Séamus Coleman runs through Georgia to save Ireland’s blushes
Captain’s bizarre second-half goal comes after woeful opening 45 minutes
Republic of Ireland 1 Georgia 0
Vladimir Weiss said before this game that when he had taken over as Georgian coach he had shown his players reruns of the games in which they had been unlucky to lose. That, he suggested, included just about every one he had looked back over himself. They must have all made for painful viewing but none surely could have been as difficult to watch back as this. Guram Kashia and his team mates will peep at the screen through their fingers if they can bear to do even that.
Ireland were let off the hook here although the victory they escaped with ended up coming at a cost, for after Séamus Coleman had scored the game’s only goal, Robbie Brady was carried off with a head injury that looked, from a distance, serious enough to keep him out of Sunday’s game in Moldova while a Jeff Hendrick booking seven minutes from the end means with he will miss the game through suspension.
Martin O’Neill will curse his side’s ill fortune on those two fronts but Weiss and his players will wonder far beyond the weekend just how they lost their way so badly here.
Luck, of course, had little enough to do with it. Georgia had chances here to beat an utterly out of sorts Ireland but failed to take them. Then, when the hosts seemed to be going nowhere they produced one of the most unforgettably awful pieces of defending witnessed at the new Lansdowne Road. Giovanni Trapattoni used to go on about how the “little mistakes” could prove so costly. Well, somewhat inevitably, it turns out that the barn-sized blunders do too.
Coleman got the goal and, after a first half in which he was every bit as poor as most of team-mates, his part in it was rather impressive with the Everton defender going around left back Giorgi Navalovski the long way after which he was the beneficiary of much Georgian generosity.
First Kashia, then Soloman Kvirkvelia gave him the ball back as the Irish skipper simply kept moving in the direction of the goal from what should have been a hopeless angle until, having successfully swept the ball before him, he somehow emerged the other side of the bunch with a tap in to convert from a yard out.
To call it a breakthrough would flatter what had gone before for the home side had generally been second best before the break. Certainly, there had little to speak off by way of pressure on the capable looking Giorgi Loria in the Georgian goal.
Ireland, of course, have a long standing tendency to make life difficult for themselves, the fans are used to that, but this had been worse, much worse, in the first half when, once they got the measure of the home team, Georgia were comfortably the brighter, more composed and ambitious of the two teams.
Starting James McCarthy might have been a big call that simply didn’t work out for O’Neill but there were no shows early on all around the central midfielder. Coleman got himself into trouble more than once, prompting groans in the stands when he played very safe by going back to his own goalkeeper after an Irish corner had been cleared as far as him and then allowing Valeri Kazaishvili a shot when he was supposed to be shielding a well weighted Jano Ananidze through ball back to Darren Randolph.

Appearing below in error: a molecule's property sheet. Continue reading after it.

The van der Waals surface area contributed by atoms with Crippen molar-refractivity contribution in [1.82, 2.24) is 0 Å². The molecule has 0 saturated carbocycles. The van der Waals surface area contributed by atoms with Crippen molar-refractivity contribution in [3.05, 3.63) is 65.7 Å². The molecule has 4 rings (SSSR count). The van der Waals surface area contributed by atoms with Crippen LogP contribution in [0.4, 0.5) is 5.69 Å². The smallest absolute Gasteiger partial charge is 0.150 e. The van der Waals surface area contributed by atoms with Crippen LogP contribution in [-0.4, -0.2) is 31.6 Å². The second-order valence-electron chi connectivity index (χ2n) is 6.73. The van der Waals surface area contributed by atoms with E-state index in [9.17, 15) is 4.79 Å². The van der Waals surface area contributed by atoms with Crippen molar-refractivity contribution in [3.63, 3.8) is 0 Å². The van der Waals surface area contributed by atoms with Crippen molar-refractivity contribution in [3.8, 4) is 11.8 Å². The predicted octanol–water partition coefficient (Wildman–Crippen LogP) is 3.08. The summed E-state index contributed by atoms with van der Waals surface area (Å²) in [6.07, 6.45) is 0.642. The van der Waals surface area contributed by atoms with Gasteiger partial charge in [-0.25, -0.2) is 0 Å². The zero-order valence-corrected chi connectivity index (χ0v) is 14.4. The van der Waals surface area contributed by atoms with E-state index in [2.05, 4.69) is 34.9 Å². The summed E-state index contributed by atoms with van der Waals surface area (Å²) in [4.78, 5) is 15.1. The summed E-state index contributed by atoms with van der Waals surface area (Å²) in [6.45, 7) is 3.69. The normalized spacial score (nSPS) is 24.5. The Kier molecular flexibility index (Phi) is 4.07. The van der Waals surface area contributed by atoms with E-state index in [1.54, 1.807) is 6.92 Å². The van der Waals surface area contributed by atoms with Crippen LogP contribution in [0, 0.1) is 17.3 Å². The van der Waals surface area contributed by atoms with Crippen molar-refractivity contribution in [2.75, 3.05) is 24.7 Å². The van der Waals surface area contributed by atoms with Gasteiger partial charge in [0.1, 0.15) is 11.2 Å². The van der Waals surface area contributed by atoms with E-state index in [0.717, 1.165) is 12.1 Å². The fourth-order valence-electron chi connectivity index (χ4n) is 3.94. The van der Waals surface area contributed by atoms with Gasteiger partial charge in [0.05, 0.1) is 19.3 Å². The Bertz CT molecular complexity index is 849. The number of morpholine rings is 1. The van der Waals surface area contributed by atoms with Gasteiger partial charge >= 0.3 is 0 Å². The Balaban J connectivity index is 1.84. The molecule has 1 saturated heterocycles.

Before the implosion for the goal, the visitors made few such blunders, certainly not when it came to getting themselves between an opponent and the ball – it seemed to be their only approach to handling James McClean who headed off the crossbar as his markers tired in the closing stages – and their goalkeeper was probably afforded too much protection by the French referee. But there was still no escaping the fact that Ireland were awful through those opening 45 minutes and not great during some of what followed too.
The low point came seven minutes before the break when Tornike Okrishvili, a persistent source of problems for the home side, floated in a cross and Levan Mchedlidze met it with a fine header that came clattering off the crossbar. Randolph could only stand and watch but when the ball stayed out the goalkeeper sprang back into life just in time to be stranded by Kashia’s follow-up effort which looped over him and came off the inside of the far post. The defence looked all over the place and it was simply good fortune that at that stage the ball fell to Hendrick who managed to hook it away.
Had Georgia scored then, who knows what might have happened but having looked as though they genuinely believed they could win early on, their heads went down after the goal and, as Ireland improved and finally started to generate a few decent chances of their own, the visitors never seriously looked as though they could raise themselves again in the way required to salvage a draw.
O’Neill and his players will console themselves in the way that they do that the win is a win and the crowd, to be fair, greeted the final whistle pretty warmly, although perhaps that was because they could go home. To be here for the great nights, it seems, the regulars must endure a few grim ones too. Hopefully that was their quota for this campaign, for it is hard to imagine any of the group’s better sides leaving empty handed if it was not.
REPUBLIC OF IRELAND: Randolph (West Ham); Coleman (Everton), Duffy (Brighton), Clark (Newcastle United), Ward (Burnley); Hendrick (Burnley), McCarthy (Everton), Brady (Norwich); Walters (Stoke City), Long (Southampton), McClean (West Brom).
Subs: Whelan (Stoke City) for Brady (81 mins), O’Shea (Sunderland) for Long (90 mins).
GEORGIA: Loria; Kakabadze, Kvirkvelia, Kashia, Navalovski; Daushvili, Gvilia; Okriashvili, Ananidze, Kazaishvili; Mchedlidze.
Subs: Skhirtladze for Ananidze (74 mins), Kobakhidze for Navalovski (89 mins), Katcharaava for Daushvili (90 mins).
Referee: T Chapron (France).